What was, what could have been, and what 2018 says about the Cubs franchise


It is sobering when the season ends no matter how far you expected to go. The Cubs closed out the season with consecutive losses at home and within 48 hours, a division title slipped away and so did their hopes of finding 2016 World Series magic.

The good news is that as a player gets farther from the end of a tough season, the optimism of getting closer to a new one can be the way to move forward. It helps take the sting out. Since I engaged this Cubs team from outside of the uniform this year, I had a chance to cover this team as an analyst. A lot can be concluded about this season from that vantage point.

All season long, I saw a team that expected to find ways to win and for the most part, they found them There is no better indicator to that spirit when you have new players come on board, whether from the minor leagues or from a trade. These players did not join as opportunists, free agent hopefuls, or checking the box of accomplishment as a call-up; they came to maintain the expectation, and before long, they showed how they wanted to be part of the family and keep the tradition of success.

From David Bote’s first run at major league excellence to Cole Hamels' and Jesse Chavez's passion to want to return to the team next season. From rookies to mainstays, they wanted to be here and certainly, they wanted the end to go differently. Maybe more importantly, the wanted to chance to re-write that ending next season.

As Javier Baez expressed last night, the Cubs “struggled all season,” which is a credit to what they hoped to accomplish when you see 95 wins on the board after the season of struggles ends. They seemed to win in spite of getting in their own way at times, early in the season, the rotation was finding its footing, the offense had starts and stops all year, the unsung heroes in the bullpen became the anchor until injury to Brandon Morrow and Pedro Strop made the weight difficult to bear. The questions around a teammate like Addison Russell also presented a personal struggle, not just his, but how his brothers in the locker room try and support him while learning more about the larger societal implications. You must go from playing a kid’s game to growing up quickly in a split second.

When you put it on paper, you read about a team that lost an ace from Day 1 in Yu Darvish. Tyler Chatwood, meant to anchor the fifth starting slot or better, had command issues to an unsustainable level, an MVP went down in Kris Bryant, the backend of the bullpen broke down due to injury just as the team weathered a nearly endless streak of scheduled games toward the end of the season. This happened to be the time when their opponent, the Brewers, got hot.

Despite all of these challenges, challenges known to all teams, it mostly blew up at an inopportune time: September. This was when the offense became consistently inconsistent and the numbers that kept them afloat as a strength, started to become a liability and sink the ship. On base percentage, which was a hallmark most of the year, became a struggle. The discipline at the plate slipped, just as some tough division rivals were pitching well against them, from the Pirates to the Cardinals to the Brewers.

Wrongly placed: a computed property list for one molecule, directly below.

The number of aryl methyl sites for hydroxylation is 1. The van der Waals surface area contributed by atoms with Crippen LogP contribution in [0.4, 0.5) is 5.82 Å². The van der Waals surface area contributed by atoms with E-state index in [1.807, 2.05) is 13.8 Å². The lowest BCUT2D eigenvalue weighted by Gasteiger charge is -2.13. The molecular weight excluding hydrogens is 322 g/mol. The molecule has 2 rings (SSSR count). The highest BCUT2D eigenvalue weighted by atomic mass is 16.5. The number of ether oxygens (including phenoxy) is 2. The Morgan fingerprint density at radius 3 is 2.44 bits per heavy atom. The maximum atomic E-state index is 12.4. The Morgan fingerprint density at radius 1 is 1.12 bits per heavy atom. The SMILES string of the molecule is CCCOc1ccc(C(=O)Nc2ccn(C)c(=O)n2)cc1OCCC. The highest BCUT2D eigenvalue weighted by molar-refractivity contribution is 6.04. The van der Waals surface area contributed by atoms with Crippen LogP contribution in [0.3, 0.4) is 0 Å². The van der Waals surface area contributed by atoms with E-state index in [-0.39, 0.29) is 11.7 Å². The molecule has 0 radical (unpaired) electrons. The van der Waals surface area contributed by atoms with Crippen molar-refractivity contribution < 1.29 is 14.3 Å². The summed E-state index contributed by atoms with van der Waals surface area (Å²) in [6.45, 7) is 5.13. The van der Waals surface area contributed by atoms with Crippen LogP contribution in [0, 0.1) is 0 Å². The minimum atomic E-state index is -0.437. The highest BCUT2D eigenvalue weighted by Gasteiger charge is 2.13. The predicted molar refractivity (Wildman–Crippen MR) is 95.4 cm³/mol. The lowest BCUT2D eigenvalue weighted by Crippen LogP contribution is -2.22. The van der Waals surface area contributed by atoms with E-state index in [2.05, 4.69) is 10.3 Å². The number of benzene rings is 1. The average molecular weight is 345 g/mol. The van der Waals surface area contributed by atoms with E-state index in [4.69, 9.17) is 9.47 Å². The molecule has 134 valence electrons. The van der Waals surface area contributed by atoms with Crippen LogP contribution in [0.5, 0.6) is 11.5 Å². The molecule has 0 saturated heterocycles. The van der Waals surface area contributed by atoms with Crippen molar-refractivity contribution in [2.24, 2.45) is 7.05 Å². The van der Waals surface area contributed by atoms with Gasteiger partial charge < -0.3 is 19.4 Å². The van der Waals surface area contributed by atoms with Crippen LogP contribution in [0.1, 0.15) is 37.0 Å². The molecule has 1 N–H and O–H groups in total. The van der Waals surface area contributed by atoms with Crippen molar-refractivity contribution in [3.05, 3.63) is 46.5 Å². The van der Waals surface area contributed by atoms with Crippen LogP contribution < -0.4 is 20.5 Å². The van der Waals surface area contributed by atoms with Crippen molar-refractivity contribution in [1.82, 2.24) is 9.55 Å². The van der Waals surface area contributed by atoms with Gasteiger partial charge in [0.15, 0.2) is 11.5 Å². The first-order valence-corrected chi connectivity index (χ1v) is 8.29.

Yet, no one offers an excuse in their close out interviews. Their expectations have evolved far from the years when I wore the uniform in the mid 90s. They have made the playoff for four years in a row and gone fairly deep in the three prior years. It was not enough to just make it. In fact when they did make it, they did not even celebrate much at all. Anthony Rizzo acknowledged the milestone, but spoke about the team's deeper goal of repeating a championship.

With those level of goals comes a farther fall of disappointment when they are not met. The “C” on their uniform is a bullseye now. That is out of respect. Earned from years of being the team to beat and this year both offensively and defensively, great things were expected coming out of spring training.

And when you are a target, it can bring you closer together.

The players spoke about their team like a family, not as co-workers or business associates. They expressed admiration for their manager in Joe Maddon because of this sense that they can be themselves and play baseball through that perspective.

And it has worked, for the most part. This has not been a dynasty, but then again, the game is not in this time anymore. Astros, Royals, Cubs, all won for the first time in a long time (or ever) over the past few seasons. It seems like you have to just catch your moment and run with it as the window closes and circumstances pop up that are out of your control. Then you get old.

In the meantime, the players will head home, face some uncertainty about their future, spend time with friends and family, re-group, step away, and maybe take a moment to enjoy watching the game for a change.

And in due time, the fire will start burning hot again, never extinguished, but just given new oxygen by what could happen in 2019. And this team seems to welcome the idea that next season, 95 wins and making it, is only something to build on.

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